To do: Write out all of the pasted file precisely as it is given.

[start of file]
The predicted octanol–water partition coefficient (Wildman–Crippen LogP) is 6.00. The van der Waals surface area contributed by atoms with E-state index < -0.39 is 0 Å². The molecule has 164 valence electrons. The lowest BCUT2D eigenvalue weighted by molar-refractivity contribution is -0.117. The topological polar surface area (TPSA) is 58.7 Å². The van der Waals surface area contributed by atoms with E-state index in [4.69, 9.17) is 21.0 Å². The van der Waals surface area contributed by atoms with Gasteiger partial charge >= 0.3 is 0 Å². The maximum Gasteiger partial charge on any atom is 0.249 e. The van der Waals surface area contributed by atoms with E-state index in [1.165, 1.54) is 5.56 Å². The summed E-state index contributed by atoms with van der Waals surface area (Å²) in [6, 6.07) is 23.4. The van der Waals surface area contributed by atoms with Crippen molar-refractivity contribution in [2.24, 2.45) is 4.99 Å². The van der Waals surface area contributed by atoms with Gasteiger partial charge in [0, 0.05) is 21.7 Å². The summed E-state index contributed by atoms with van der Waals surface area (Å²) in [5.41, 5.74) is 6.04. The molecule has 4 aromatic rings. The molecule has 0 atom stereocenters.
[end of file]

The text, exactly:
The predicted octanol–water partition coefficient (Wildman–Crippen LogP) is 6.00. The van der Waals surface area contributed by atoms with E-state index < -0.39 is 0 Å². The molecule has 164 valence electrons. The lowest BCUT2D eigenvalue weighted by molar-refractivity contribution is -0.117. The topological polar surface area (TPSA) is 58.7 Å². The van der Waals surface area contributed by atoms with E-state index in [4.69, 9.17) is 21.0 Å². The van der Waals surface area contributed by atoms with Gasteiger partial charge >= 0.3 is 0 Å². The maximum Gasteiger partial charge on any atom is 0.249 e. The van der Waals surface area contributed by atoms with E-state index in [1.165, 1.54) is 5.56 Å². The summed E-state index contributed by atoms with van der Waals surface area (Å²) in [6, 6.07) is 23.4. The van der Waals surface area contributed by atoms with Crippen molar-refractivity contribution in [2.24, 2.45) is 4.99 Å². The van der Waals surface area contributed by atoms with Gasteiger partial charge in [0, 0.05) is 21.7 Å². The summed E-state index contributed by atoms with van der Waals surface area (Å²) in [5.41, 5.74) is 6.04. The molecule has 4 aromatic rings. The molecule has 0 atom stereocenters.